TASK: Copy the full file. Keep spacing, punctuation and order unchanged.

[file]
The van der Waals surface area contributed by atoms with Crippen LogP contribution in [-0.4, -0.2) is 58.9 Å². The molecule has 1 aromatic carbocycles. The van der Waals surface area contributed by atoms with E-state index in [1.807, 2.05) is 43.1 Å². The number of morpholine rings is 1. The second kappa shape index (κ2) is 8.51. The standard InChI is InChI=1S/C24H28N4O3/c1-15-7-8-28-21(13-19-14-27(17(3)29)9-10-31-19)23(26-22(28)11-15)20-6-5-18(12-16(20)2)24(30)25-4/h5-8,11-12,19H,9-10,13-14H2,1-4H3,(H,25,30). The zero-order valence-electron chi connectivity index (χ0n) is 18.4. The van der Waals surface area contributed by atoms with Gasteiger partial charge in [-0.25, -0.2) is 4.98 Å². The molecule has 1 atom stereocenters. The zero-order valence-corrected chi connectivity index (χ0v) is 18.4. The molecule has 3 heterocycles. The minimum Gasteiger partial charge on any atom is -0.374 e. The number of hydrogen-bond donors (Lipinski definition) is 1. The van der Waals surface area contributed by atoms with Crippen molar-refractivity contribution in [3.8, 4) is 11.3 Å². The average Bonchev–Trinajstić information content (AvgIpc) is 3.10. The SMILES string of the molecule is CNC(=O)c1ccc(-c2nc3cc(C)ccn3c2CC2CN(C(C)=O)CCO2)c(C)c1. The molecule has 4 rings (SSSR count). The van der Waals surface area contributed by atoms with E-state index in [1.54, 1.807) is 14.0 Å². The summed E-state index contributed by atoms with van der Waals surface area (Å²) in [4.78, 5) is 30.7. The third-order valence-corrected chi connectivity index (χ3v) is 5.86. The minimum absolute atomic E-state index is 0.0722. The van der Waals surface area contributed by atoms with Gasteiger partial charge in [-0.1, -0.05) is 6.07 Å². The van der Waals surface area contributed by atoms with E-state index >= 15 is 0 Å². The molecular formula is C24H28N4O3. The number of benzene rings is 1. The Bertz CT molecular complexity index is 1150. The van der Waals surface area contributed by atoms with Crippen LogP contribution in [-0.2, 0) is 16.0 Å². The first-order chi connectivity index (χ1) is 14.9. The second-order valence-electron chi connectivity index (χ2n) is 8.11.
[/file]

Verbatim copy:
The van der Waals surface area contributed by atoms with Crippen LogP contribution in [-0.4, -0.2) is 58.9 Å². The molecule has 1 aromatic carbocycles. The van der Waals surface area contributed by atoms with E-state index in [1.807, 2.05) is 43.1 Å². The number of morpholine rings is 1. The second kappa shape index (κ2) is 8.51. The standard InChI is InChI=1S/C24H28N4O3/c1-15-7-8-28-21(13-19-14-27(17(3)29)9-10-31-19)23(26-22(28)11-15)20-6-5-18(12-16(20)2)24(30)25-4/h5-8,11-12,19H,9-10,13-14H2,1-4H3,(H,25,30). The zero-order valence-electron chi connectivity index (χ0n) is 18.4. The van der Waals surface area contributed by atoms with Gasteiger partial charge in [-0.25, -0.2) is 4.98 Å². The molecule has 1 atom stereocenters. The zero-order valence-corrected chi connectivity index (χ0v) is 18.4. The molecule has 3 heterocycles. The minimum Gasteiger partial charge on any atom is -0.374 e. The number of hydrogen-bond donors (Lipinski definition) is 1. The van der Waals surface area contributed by atoms with Crippen molar-refractivity contribution in [3.8, 4) is 11.3 Å². The average Bonchev–Trinajstić information content (AvgIpc) is 3.10. The SMILES string of the molecule is CNC(=O)c1ccc(-c2nc3cc(C)ccn3c2CC2CN(C(C)=O)CCO2)c(C)c1. The molecule has 4 rings (SSSR count). The van der Waals surface area contributed by atoms with E-state index in [1.54, 1.807) is 14.0 Å². The summed E-state index contributed by atoms with van der Waals surface area (Å²) in [4.78, 5) is 30.7. The third-order valence-corrected chi connectivity index (χ3v) is 5.86. The minimum absolute atomic E-state index is 0.0722. The van der Waals surface area contributed by atoms with Gasteiger partial charge in [-0.1, -0.05) is 6.07 Å². The van der Waals surface area contributed by atoms with E-state index >= 15 is 0 Å². The molecular formula is C24H28N4O3. The number of benzene rings is 1. The Bertz CT molecular complexity index is 1150. The van der Waals surface area contributed by atoms with Crippen LogP contribution in [-0.2, 0) is 16.0 Å². The first-order chi connectivity index (χ1) is 14.9. The second-order valence-electron chi connectivity index (χ2n) is 8.11.